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Public drug use: BC appeals Supreme Court ruling

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The Supreme Court suspended the enforcement of a law on drug consumption in public places.

  • Catherine Dib (View profile)Catherine Dib

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The British Columbia government has appealed the provincial Supreme Court's ruling on the public consumption of illegal substances.

Last December, she suspended the application of the new provincial law which authorized the distribution of fines and prison sentences for people using certain drugs in public places, such as parks, beaches and children's play areas.

Judge Christopher Hinkson ruled in favor of the Harm Reduction Nurses Association, which considered that removing drug users from public places can contribute to further isolating them and putting them at risk. risk in the case of an overdose for example. The decision imposes a temporary injunction on provincial law until March 31, 2024.

In the notice of appeal filed Monday, the province names six possible grounds for appeal, saying in particular that the judge's order was too vague and that the conclusions in his judgment were not firmly rooted in the evidence available to him.

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In the eyes of the Court, the law adopted in November by the provincial government risks accentuating the opioid crisis instead of alleviating it.

In the appeal, the province also claims that Judge Christopher Hinkson relied on opinions for the assessment of irreparable harm necessary to justify the injunction. The province had made the same criticisms of the arguments of the Association of Nurses in harm reduction during its appearance in court this fall.

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The revelation of the appeal filed Monday comes the day after the filing of the report by the province's chief coroner, Lisa Lapointe, revealing that 2023 had been the deadliest year in terms of fatal overdoses, with more than 2,500 people dead.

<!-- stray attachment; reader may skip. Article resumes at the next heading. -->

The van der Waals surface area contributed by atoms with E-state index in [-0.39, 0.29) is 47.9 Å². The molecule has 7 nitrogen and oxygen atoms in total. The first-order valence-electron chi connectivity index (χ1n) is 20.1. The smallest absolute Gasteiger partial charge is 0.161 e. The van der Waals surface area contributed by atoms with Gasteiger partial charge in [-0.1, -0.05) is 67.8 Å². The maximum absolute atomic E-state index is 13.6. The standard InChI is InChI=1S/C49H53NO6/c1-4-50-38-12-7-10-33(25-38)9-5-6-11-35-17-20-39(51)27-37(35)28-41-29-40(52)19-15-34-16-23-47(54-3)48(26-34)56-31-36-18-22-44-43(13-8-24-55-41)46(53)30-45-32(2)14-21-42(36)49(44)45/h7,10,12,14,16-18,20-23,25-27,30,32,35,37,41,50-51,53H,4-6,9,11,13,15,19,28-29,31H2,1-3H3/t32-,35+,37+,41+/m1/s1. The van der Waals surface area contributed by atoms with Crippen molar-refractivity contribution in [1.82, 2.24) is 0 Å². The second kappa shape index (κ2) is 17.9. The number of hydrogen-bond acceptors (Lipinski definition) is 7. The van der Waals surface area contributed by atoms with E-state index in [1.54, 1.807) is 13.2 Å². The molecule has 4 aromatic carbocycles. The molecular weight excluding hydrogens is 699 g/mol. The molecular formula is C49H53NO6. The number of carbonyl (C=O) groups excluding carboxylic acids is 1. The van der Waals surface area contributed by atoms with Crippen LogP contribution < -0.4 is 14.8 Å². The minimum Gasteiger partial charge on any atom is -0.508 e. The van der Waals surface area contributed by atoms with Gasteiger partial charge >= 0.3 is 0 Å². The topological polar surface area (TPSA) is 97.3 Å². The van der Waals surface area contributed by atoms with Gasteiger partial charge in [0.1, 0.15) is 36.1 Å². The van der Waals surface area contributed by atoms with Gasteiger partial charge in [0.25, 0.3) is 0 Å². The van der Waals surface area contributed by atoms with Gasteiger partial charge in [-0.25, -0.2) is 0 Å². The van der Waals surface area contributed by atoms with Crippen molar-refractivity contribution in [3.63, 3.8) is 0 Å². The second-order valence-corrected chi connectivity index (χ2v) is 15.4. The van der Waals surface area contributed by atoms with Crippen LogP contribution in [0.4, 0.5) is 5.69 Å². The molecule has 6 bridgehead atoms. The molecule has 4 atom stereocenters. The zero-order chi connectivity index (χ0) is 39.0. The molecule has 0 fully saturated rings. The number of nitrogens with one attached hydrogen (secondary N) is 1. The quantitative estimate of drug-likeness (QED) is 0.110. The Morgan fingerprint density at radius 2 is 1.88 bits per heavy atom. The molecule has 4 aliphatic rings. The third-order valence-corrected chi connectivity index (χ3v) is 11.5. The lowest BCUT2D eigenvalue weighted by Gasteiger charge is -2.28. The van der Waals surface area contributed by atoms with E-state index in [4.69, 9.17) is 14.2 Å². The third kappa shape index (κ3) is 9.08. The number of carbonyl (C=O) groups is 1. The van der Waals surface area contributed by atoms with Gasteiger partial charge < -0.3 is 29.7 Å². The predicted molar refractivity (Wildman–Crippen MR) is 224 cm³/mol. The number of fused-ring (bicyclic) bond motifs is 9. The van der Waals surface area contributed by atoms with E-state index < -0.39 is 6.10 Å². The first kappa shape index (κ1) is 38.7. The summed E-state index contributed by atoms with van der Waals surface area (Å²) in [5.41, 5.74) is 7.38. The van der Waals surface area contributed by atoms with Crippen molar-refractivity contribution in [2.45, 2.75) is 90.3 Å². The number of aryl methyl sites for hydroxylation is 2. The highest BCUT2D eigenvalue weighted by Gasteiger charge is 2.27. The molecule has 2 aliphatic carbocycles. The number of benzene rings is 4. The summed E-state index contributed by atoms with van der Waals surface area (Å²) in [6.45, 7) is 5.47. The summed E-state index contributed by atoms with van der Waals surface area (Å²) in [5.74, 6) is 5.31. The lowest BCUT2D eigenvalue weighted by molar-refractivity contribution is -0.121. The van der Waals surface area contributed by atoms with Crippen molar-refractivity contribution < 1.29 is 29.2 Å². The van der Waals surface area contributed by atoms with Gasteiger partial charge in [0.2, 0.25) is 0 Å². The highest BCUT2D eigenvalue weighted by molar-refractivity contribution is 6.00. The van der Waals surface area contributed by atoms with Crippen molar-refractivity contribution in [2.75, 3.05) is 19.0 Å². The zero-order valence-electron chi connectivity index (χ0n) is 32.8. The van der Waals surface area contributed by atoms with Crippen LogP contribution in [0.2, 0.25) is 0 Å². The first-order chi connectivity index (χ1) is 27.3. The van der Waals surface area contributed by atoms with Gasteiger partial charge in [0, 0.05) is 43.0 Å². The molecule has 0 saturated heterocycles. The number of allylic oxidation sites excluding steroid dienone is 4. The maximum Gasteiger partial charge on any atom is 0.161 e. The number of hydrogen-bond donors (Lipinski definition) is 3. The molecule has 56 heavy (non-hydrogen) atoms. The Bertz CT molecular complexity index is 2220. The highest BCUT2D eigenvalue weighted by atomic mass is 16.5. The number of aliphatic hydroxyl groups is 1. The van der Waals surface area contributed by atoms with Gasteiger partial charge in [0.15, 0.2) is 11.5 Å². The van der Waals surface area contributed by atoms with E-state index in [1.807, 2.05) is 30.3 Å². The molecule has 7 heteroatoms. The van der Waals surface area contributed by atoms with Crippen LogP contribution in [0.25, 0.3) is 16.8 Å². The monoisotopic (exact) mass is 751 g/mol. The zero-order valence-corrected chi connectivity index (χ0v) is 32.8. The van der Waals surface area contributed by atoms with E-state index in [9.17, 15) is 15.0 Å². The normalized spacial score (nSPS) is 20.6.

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avid Eby hopes to maintain British Columbians' support for the decriminalization of illicit drugs by limiting users' access to certain public places.

At a press briefing on Thursday, to explain the decision to refer the matter to the Court of Appeal, the premier of the province, David Eby, stressed that it is essential to approach dependency as a health issue and not as a a criminal issue. This is not a crisis that will be resolved by arresting and then putting someone in prison. This system doesn't improve anyone's life, he said.

It is important to regulate the use of substances such as tobacco and determine when and where people can use substances and when it is not appropriate. And these are the arguments that will be presented to the Court of Appeal.

A quote from David Eby, Premier of British Columbia

But he believes that to ensure the support of British Columbians for the idea that criminalization is not the right approach to fight the crisis, we must also regulate the places where illegal drugs are consumed. It is also important to recognize that certain places in the city must be reserved for certain uses. Bus stops are for waiting for the bus, parks are for playing and business entrances are for businesses to operate, he argues.

He acknowledges that a balanced approach to the subject presents its share of challenges. British Columbians must be reassured that they will not lose access to their parks and bus stops while showing compassion about addiction and its realities.

  • Catherine Dib (View profile)Catherine DibFollow
Teilor Stone

By Teilor Stone

Teilor Stone has been a reporter on the news desk since 2013. Before that she wrote about young adolescence and family dynamics for Styles and was the legal affairs correspondent for the Metro desk. Before joining Thesaxon , Teilor Stone worked as a staff writer at the Village Voice and a freelancer for Newsday, The Wall Street Journal, GQ and Mirabella. To get in touch, contact me through my teilor@nizhtimes.com 1-800-268-7116